The wrath of Dog

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According to this aggressively pink website, Senate Majority Leader John Morse has done it now.

Dog The Bounty Hunter’ says he may be forced into retirement if a Colorado politician’s bill is voted into law and while the pol is ducking Dog, the fugitive-chaser’s fans are hounding him!

State Sen. John Morse introduced a bill that would basically put bail bondsmen out of business and, say critics, flood the streets with criminals.

Why would the state senator from Colorado Springs, a former Fountain police chief, want to pass a bill that would throw open the doors at county jails? Sounds pretty terrible, right? But we're pretty sure that this reputably pink news outlet, Radar, hasn't done their due diligence in reporting the story (shocked!).

What Morse has proposed, which has so enraged Dog, is a bill that would introduce deposit bonds, a bonding option that judge's could use when releasing a defendant before trial. In essence, deposit bonds would allow a defendant to post up to 15 percent of their set bail not to the private bondsman but directly to the courts. Half of that money would go to fund the county's pretrial services, and the other half could be returned to the defendant if he is found not guilty. If he is found guilty, then the defendant's 50 percent would be used to pay off restitution and other fees associated with his trial.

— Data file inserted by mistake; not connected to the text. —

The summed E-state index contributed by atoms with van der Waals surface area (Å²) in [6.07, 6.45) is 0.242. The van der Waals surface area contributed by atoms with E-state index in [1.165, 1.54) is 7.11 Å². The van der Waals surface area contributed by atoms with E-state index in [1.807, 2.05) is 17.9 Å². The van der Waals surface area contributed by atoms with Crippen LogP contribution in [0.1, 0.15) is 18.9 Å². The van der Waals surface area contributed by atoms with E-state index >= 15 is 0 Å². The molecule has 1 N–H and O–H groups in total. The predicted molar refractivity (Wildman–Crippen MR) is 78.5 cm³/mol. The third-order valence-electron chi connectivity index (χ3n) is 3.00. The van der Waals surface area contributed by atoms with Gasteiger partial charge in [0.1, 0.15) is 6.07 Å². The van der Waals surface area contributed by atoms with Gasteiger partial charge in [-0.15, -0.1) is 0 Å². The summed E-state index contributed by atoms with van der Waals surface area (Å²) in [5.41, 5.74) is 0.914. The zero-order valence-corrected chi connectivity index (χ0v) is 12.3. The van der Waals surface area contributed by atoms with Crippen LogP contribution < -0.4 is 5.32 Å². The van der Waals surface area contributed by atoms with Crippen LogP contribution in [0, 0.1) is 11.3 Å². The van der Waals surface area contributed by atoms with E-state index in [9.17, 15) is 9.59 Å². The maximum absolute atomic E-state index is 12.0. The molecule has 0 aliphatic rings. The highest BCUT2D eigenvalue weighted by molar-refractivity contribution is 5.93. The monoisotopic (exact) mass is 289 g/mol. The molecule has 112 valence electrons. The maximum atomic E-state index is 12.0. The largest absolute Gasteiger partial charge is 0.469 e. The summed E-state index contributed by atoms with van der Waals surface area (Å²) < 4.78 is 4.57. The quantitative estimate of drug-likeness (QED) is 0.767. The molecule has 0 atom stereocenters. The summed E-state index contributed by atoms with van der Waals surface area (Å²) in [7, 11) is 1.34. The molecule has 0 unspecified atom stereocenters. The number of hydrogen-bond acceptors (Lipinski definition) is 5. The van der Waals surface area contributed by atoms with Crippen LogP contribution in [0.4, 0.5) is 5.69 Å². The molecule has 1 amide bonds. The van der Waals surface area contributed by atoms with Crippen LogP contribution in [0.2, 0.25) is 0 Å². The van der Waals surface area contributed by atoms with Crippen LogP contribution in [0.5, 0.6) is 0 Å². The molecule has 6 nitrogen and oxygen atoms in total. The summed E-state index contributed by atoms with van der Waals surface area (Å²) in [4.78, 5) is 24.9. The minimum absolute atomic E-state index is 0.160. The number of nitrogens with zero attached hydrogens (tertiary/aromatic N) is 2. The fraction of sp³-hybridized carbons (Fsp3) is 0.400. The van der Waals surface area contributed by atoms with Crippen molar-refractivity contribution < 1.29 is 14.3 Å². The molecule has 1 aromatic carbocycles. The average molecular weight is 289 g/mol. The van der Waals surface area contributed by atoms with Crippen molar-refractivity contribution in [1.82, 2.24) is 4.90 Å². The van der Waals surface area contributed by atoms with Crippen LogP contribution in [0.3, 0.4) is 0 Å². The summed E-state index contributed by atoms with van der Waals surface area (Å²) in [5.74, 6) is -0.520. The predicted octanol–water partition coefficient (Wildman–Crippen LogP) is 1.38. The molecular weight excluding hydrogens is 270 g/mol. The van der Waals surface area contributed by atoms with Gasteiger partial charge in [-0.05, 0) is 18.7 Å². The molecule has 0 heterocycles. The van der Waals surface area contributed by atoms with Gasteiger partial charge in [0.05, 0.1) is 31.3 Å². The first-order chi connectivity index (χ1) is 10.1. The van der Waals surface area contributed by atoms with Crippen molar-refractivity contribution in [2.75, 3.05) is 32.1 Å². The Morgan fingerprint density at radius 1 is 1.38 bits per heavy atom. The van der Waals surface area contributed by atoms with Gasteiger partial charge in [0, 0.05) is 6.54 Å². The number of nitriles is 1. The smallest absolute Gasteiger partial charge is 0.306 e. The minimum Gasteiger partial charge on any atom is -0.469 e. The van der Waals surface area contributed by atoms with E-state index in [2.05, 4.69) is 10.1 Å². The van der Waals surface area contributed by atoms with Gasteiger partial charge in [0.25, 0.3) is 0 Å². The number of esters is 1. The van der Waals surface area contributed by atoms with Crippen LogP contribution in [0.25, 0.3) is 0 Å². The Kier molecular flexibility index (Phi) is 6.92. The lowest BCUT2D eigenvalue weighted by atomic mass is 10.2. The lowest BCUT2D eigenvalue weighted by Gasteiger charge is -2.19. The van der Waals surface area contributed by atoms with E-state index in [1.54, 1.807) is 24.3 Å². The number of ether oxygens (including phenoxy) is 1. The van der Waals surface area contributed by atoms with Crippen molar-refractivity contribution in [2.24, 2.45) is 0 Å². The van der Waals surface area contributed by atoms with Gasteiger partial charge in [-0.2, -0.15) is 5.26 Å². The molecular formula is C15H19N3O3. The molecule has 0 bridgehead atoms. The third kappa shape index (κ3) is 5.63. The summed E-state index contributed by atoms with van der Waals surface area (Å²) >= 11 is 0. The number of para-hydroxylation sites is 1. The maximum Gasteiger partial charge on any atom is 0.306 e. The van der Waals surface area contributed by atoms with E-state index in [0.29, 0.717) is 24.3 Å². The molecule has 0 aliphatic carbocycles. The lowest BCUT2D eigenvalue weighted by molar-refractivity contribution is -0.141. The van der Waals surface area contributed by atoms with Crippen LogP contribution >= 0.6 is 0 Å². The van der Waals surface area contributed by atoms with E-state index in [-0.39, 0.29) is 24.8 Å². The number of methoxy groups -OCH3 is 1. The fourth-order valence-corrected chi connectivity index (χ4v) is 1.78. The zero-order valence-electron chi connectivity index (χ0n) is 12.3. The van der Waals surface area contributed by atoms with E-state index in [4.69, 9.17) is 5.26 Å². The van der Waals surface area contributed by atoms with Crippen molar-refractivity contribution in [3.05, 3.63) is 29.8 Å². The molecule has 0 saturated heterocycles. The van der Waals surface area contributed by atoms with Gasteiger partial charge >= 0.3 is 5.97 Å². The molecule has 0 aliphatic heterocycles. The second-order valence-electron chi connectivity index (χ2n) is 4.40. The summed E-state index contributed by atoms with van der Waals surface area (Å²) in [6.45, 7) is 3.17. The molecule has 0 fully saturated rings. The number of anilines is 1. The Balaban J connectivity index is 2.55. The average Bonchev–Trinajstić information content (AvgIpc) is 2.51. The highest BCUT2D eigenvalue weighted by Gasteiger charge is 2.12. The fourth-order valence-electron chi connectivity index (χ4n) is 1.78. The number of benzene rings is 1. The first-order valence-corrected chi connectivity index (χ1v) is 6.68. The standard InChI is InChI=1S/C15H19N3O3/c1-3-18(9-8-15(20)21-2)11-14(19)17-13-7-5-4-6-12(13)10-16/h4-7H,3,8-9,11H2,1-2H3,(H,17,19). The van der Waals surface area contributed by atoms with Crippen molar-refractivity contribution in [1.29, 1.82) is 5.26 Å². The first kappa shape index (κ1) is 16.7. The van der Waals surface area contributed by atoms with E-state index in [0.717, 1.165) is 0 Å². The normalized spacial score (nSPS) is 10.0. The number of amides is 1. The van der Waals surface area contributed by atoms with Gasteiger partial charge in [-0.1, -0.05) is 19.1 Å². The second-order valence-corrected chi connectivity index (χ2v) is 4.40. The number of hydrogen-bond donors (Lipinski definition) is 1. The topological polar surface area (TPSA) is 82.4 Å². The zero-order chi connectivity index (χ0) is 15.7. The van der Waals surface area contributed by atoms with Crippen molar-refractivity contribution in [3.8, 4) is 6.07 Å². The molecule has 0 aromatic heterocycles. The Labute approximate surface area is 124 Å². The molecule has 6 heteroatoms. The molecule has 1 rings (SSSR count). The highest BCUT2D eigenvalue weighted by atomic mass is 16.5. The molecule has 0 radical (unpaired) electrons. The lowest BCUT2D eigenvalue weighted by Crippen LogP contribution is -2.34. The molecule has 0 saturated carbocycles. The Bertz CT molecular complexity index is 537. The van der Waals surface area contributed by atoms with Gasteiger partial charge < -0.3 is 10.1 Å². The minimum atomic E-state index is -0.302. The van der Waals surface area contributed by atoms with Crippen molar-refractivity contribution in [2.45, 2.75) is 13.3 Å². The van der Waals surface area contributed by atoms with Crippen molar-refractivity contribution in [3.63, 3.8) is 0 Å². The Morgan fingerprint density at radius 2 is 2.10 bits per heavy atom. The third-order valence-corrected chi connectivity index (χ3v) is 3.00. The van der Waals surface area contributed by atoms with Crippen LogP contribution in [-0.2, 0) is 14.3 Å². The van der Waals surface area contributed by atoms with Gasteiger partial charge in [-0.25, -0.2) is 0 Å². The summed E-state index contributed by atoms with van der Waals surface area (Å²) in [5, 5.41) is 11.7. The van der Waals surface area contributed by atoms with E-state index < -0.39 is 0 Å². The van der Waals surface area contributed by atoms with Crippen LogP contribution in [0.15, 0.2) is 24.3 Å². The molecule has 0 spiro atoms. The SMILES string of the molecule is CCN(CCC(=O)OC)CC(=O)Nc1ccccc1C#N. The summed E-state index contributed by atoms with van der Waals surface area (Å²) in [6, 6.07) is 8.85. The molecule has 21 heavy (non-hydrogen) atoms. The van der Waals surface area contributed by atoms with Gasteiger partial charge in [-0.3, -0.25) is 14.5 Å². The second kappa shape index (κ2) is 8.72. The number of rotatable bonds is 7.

You can read more about deposit bonds, here

The word was that Dog was going to head to Denver to lobby against the bill, just as he had done back in 2008 when similar legislation was proposed.

The most glaring oversight in the criticism that Radar and others, like Dog and his legion of Twitter fans, have leveled against Morse's bill is to paint it as liberal, anti-business, and pro-government while completely ignoring the fact that Rep. Mark Waller is sponsoring the bill in the House.

Waller, a Colorado Springs Republican, isn't exactly someone who'd be comfortable with being described as soft on crime and anti-business. In fact, he told me when I was writing our article on the issue a few weeks back that he considers this a smart-on-crime bill that will enhance public safety while creating a pool of money that might lessen the burdens on counties.

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